Back in 2015, DRC-born filmmaker Simbi Nkula grew frustrated by the lack of recognition of black filmmakers and wanted to create a platform where he could screen the films he’s been working on.
What started as an event to solve a personal creative problem has blossomed into a festival, known as The Black Filmmakers Film Festival (BFFF). Since it launched two years ago, the festival has aimed to grow our cinephile community and providing an opportunity for black filmmakers to showcase their work. Held weekly at Alliance Francaise in Cape Town, BFFF recently started screenings in Durban and Port Elizabeth.
Along with Simbi, BFFF is organised by producer, director and actress Vuz Zum, photojournalist Tani Pehl and event co-ordinator Kabambi Mbiola. We caught up with Kabambi to find out how the festival is building a burgeoning community of cinephiles and connecting filmmakers from Africa and the diaspora.
How do you put together the programme for each screening?
There’s a theme so we try to find films that complement each other. The Foxy Five screened their first episode with us. Our platform is a place where you can make mistakes and see how the audience reacts to your work. We are here to support filmmakers. Students should start sending their films to us.
How has Black Filmmakers Film Festival helped nurture the cinephile community?
People come to our screenings and help us pack away the chairs afterwards — they feel like they’re part of the event. For example, Tani Pehl pitched up and voluntarily started taking pictures at our events. We eventually asked her to be part of the team. It’s successful because it’s community driven. We had an event last year called Ndim-Ndim held in Gugulethu. We organised transport and brought people from the town and suburbs to watch films in people’s houses. There were about ten different houses, each screening films. It was one of the greatest things we’ve done.
What’s the criteria to submit a film?
A lot of people get it wrong and think it’s pro-black and anti-white. We screen films that collaborate with people of colour. Yes, it’s pro-black, but what we’re trying to do is inspire people to collaborate more. We’re encouraging them to work together. It’s not boxed to African or South African films either.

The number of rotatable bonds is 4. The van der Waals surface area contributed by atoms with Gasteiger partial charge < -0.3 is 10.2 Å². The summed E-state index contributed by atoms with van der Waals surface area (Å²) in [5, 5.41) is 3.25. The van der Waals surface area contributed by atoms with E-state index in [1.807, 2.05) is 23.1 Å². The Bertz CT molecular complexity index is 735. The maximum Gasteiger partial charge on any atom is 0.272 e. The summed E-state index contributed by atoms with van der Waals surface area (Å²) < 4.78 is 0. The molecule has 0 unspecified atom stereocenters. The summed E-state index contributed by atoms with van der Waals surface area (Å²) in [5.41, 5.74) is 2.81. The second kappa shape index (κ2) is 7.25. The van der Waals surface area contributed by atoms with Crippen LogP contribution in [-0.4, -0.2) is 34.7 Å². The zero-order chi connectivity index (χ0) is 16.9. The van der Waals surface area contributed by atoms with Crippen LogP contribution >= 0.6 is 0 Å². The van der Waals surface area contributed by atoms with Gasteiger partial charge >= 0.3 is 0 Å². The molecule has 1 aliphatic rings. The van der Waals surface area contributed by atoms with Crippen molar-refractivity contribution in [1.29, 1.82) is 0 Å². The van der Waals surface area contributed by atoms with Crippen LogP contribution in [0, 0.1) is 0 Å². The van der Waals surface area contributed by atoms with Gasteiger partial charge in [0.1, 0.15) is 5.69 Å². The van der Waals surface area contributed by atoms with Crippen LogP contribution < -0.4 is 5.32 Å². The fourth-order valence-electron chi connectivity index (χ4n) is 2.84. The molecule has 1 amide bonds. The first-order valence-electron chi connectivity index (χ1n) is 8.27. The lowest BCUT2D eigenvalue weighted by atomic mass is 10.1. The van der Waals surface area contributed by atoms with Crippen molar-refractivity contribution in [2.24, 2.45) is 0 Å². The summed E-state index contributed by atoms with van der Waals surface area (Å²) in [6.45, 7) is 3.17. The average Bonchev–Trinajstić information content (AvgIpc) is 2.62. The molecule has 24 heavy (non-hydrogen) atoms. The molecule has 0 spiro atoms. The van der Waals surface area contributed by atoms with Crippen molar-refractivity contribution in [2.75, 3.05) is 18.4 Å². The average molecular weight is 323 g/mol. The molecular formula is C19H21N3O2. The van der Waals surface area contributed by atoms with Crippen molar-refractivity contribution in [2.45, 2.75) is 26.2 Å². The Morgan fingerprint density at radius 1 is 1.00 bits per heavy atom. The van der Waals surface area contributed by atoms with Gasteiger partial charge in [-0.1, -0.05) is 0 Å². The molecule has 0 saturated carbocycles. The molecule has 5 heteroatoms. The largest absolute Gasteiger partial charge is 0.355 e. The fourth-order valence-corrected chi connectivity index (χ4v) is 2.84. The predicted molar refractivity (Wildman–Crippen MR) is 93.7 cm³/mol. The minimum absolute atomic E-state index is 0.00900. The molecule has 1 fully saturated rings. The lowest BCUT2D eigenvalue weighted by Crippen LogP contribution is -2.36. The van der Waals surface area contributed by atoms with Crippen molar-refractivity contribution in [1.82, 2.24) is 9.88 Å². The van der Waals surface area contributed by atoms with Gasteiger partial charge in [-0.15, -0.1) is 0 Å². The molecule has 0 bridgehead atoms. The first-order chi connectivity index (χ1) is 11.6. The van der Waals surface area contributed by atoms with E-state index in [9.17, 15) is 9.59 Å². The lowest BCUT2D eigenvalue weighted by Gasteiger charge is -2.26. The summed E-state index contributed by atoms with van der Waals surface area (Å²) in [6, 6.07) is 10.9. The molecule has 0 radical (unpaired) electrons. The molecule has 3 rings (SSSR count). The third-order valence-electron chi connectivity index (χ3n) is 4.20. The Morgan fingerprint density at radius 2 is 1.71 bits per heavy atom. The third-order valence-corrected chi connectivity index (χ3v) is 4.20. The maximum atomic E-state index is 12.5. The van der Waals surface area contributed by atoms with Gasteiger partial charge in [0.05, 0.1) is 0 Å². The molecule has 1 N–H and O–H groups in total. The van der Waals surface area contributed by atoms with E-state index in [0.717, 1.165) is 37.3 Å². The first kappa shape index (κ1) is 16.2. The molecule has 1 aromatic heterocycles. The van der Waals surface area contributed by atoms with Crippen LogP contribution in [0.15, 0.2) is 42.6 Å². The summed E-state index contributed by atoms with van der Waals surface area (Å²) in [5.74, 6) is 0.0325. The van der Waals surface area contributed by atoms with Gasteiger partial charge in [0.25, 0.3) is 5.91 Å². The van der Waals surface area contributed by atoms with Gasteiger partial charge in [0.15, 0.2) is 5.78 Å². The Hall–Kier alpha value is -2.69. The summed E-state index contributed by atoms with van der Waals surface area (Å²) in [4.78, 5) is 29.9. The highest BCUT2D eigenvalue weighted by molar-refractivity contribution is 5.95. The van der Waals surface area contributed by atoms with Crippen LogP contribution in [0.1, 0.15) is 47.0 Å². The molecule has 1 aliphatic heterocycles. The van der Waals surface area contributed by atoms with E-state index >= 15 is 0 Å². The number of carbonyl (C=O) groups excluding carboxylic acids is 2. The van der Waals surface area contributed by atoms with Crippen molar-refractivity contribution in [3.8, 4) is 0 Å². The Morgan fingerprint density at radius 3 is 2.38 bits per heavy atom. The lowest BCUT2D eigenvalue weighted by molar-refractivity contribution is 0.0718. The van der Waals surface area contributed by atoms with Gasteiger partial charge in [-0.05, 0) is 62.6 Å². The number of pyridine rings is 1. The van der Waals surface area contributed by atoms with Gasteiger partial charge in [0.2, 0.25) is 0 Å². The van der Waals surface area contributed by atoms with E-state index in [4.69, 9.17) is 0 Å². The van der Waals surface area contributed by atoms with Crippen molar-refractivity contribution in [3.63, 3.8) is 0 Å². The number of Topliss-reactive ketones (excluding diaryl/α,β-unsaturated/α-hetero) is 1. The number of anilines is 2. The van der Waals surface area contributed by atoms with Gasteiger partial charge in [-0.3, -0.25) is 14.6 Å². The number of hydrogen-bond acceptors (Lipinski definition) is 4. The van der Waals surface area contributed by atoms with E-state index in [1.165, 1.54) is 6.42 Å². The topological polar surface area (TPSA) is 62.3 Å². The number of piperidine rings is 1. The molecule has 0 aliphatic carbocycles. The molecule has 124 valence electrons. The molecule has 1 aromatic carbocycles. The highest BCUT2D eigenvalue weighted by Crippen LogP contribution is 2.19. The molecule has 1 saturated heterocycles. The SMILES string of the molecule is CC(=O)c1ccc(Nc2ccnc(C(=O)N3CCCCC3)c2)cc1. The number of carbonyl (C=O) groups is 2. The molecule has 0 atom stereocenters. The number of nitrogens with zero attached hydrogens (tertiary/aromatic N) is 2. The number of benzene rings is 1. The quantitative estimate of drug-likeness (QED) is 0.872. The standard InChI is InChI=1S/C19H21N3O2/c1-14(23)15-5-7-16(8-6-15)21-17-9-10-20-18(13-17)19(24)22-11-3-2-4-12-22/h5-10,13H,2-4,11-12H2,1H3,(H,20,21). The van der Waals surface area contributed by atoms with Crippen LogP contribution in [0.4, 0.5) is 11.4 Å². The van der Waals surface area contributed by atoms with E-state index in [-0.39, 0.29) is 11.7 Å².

Are there any emerging themes you’ve picked up on the films that are submitted?
There was a time when the #FeesMustFall movement was happening and a lot of people made films about it. A lot of films explore township life, and how people struggle to overcome their obstacles. You get to have a better understanding of people and where they’re coming from with their films.
How does BFFF try to address challenges facing South African filmmakers?
The biggest challenge is funding — not many people have enough information or know how to access it. We came up with a project called City of Colour to address this. Last year, we ran a competition for people to submit scripts. We selected Baby Daddy by Sarah Summers and Mumbi and Owino by Akoul G. De Mabior and helped them to make their films.
Besides your regular monthly screenings, are there any special projects you’re currently working on?
Open Design Festival has approached us to curate an event for them on 20 August. We’re busy organising things around that. The BFFF is a platform to network and come with your business card. If you have an idea and want us to help you, come speak to us. We need to start building the industry and tell more of our own stories. We need to support local cultural products.